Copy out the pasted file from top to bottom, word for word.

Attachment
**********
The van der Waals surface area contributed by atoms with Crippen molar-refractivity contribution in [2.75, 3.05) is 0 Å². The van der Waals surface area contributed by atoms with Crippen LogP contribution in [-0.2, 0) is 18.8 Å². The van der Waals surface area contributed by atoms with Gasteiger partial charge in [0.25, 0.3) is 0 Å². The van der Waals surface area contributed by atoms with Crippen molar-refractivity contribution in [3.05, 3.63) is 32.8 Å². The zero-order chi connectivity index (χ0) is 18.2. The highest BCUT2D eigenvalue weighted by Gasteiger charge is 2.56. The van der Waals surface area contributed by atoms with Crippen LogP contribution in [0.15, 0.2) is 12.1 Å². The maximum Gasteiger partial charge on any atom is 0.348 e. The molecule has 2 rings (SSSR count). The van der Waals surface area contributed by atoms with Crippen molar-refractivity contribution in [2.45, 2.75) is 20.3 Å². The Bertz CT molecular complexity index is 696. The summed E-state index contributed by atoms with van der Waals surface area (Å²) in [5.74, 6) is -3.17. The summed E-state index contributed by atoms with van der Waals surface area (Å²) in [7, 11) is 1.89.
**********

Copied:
The van der Waals surface area contributed by atoms with Crippen molar-refractivity contribution in [2.75, 3.05) is 0 Å². The van der Waals surface area contributed by atoms with Crippen LogP contribution in [-0.2, 0) is 18.8 Å². The van der Waals surface area contributed by atoms with Gasteiger partial charge in [0.25, 0.3) is 0 Å². The van der Waals surface area contributed by atoms with Crippen molar-refractivity contribution in [3.05, 3.63) is 32.8 Å². The zero-order chi connectivity index (χ0) is 18.2. The highest BCUT2D eigenvalue weighted by Gasteiger charge is 2.56. The van der Waals surface area contributed by atoms with Crippen LogP contribution in [0.15, 0.2) is 12.1 Å². The maximum Gasteiger partial charge on any atom is 0.348 e. The molecule has 2 rings (SSSR count). The van der Waals surface area contributed by atoms with Crippen molar-refractivity contribution in [2.45, 2.75) is 20.3 Å². The Bertz CT molecular complexity index is 696. The summed E-state index contributed by atoms with van der Waals surface area (Å²) in [5.74, 6) is -3.17. The summed E-state index contributed by atoms with van der Waals surface area (Å²) in [7, 11) is 1.89.